It’s over! Late Tuesday, January 1 the House of Representatives passed the American Taxpayer Relief Act of 2012, averting tax increases and spending cuts from going into effect. The House voted 257 to 167 to send the measure to the White House. Among the Arkansas Delegation, Democrat Mike Ross and Republican Steve Womack supported the bill. Republicans Tim Griffin and Rick Crawford opposed it.
The following was provided by the AMA:
A nearly 30% cut in Medicare physician payments was averted yesterday (Jan. 1) when the House of Representatives passed H.R. 8, the American Taxpayer Relief Act, also known as the Middle Class Tax Relief Act. Previously the Senate approved the package on a vote of 89-8.
The following health provisions were included in the package:
- Extends current Medicare physician payment rates through Dec., 31, 2013 ( avoids 26% SGR cut)
- Extends Geographic Work Adjustment (1.0 floor) through Dec 31, 2013
- Defers sequestration cuts for two months (2% cut in Medicare payments and larger program cuts for other health programs —research/public health/health professions training)
- Includes provisions to create path to improve the provision of relevant and timely data to physicians needed in new delivery and payment models
- Allows physician participation in clinical registries to meet Medicare quality reporting requirements
- Provides one year reauthorization of funding for National Quality Forum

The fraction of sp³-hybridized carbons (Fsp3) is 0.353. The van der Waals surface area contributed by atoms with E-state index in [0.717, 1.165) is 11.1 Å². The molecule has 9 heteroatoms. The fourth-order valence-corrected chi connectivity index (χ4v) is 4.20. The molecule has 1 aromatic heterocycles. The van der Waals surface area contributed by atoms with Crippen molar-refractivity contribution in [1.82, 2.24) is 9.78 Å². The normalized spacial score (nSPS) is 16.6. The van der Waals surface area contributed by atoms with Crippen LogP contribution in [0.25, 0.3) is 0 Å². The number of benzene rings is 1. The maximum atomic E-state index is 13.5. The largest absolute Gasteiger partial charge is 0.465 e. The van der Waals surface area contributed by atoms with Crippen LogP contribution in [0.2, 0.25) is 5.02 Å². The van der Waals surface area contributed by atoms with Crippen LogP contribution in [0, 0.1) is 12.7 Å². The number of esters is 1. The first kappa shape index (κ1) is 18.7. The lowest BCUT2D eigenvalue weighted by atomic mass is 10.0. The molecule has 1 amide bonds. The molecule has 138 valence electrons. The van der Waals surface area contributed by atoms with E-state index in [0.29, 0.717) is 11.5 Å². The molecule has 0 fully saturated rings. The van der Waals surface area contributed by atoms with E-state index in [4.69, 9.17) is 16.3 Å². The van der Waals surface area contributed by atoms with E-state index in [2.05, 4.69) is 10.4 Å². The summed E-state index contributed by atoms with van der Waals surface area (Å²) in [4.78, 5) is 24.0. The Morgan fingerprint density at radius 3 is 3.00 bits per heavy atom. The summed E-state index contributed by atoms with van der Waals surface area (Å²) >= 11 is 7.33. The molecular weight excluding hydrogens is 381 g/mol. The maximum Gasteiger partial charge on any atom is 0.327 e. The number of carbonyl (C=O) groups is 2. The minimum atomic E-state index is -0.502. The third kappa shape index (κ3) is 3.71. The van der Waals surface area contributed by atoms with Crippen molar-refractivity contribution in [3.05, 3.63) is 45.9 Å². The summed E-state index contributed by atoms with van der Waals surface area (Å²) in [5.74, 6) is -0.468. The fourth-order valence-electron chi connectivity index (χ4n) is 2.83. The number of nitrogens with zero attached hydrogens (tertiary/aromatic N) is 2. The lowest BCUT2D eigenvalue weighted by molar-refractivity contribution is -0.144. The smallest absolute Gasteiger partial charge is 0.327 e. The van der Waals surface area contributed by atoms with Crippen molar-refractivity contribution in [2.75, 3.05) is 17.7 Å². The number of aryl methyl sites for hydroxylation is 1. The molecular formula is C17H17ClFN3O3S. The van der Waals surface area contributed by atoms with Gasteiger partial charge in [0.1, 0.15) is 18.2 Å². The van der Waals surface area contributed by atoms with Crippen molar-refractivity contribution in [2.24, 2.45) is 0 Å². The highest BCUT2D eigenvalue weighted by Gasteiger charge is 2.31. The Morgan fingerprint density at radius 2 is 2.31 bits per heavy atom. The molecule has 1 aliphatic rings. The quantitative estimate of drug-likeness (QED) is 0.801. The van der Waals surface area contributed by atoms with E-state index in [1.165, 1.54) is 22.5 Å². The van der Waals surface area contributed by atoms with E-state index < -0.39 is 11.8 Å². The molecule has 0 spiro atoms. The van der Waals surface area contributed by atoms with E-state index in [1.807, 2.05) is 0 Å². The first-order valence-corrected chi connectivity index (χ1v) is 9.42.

A summary of the health provisions in the package can be seen at: fiscalcliffsenatedec31pkg doc.
The $25 billion cost just for the SGR patch and additional expenses for other Medicare extender provisions were offset with an array of provisions. (click here for offset summary: fiscalcliffsenateoffsetsdec31 doc) On a positive note, proposals to eliminate the increase in Medicaid payments for primary care services and remaining funds for prevention (ACA provisions) were not adopted. Unfortunately, payments for advanced imaging services will be reduced based on a change in assumptions regarding the utilization of equipment. Other offsets included extending the statute of limitations from three to five years for recoupment of overpayments and elimination of unobligated funds for health insurance co-ops authorized by the Affordable Care Act. Existing obligations to health insurance co-ops will be honored.
Physician practices would have been devastated if these cuts were not averted. We ask everyone in the physician community to join with us in continued pressure on Congress to permanently repeal the SGR to enable medicine and policymakers to focus on delivery and payment reforms which is the proper course of action.